March 24, 2021

Ninth Circuit affirms district court's bifurcation of punitive damages trial (Phanpradith v. Griego)

In California state court, defendants have a statutory right to request bifurcation in punitive damages trials.  (See Civil Code section 3295, subsection (d).)  The statute provides that the plaintiff cannot present evidence of the defendant's financial condition until after the jury finds that the defendant acted with malice, oppression, or fraud.  

Federal law does not require such bifurcation, but leaves it to the discretion of the district court. In this prisoner's civil rights case in federal court, the district court exercised its discretion to bifurcate a punitive damages trial after the plaintiff attempted to introduce evidence about a prison official's income before the plaintiff had established liability for punitive damages.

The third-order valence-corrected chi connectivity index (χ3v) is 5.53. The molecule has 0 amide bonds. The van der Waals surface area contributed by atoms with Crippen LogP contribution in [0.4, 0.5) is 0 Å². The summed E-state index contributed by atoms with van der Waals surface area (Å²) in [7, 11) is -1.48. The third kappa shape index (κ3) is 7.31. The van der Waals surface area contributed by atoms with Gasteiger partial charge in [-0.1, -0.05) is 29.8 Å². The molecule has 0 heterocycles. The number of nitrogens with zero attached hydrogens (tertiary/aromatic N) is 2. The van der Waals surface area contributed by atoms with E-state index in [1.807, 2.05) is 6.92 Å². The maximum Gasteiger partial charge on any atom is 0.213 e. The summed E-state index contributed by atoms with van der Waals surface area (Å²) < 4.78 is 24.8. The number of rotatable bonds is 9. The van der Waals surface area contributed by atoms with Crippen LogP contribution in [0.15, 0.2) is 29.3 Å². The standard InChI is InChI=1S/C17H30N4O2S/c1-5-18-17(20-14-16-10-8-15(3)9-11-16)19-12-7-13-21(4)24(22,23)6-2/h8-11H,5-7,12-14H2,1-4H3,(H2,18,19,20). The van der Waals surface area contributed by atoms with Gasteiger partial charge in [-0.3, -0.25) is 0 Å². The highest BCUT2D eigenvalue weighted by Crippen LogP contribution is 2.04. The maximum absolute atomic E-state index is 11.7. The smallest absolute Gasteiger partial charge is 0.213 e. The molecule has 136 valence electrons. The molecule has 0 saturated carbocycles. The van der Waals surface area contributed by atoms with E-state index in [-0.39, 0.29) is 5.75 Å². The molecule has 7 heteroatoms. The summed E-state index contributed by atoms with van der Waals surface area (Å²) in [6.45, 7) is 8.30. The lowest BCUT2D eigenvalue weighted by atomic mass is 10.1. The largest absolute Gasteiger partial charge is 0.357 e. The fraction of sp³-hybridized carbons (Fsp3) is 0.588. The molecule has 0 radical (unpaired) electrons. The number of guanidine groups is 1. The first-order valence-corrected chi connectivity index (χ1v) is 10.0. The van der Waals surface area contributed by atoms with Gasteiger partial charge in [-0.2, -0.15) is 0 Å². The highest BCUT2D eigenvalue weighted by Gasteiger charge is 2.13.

When the prisoner challenged that bifurcation order on appeal, the Ninth Circuit affirmed in an unpublished memorandum disposition, finding that the district court did not abuse its discretion in ordering because such financial evidence could have been confusing to the jury when the plaintiff had not yet established entitlement to punitive damages.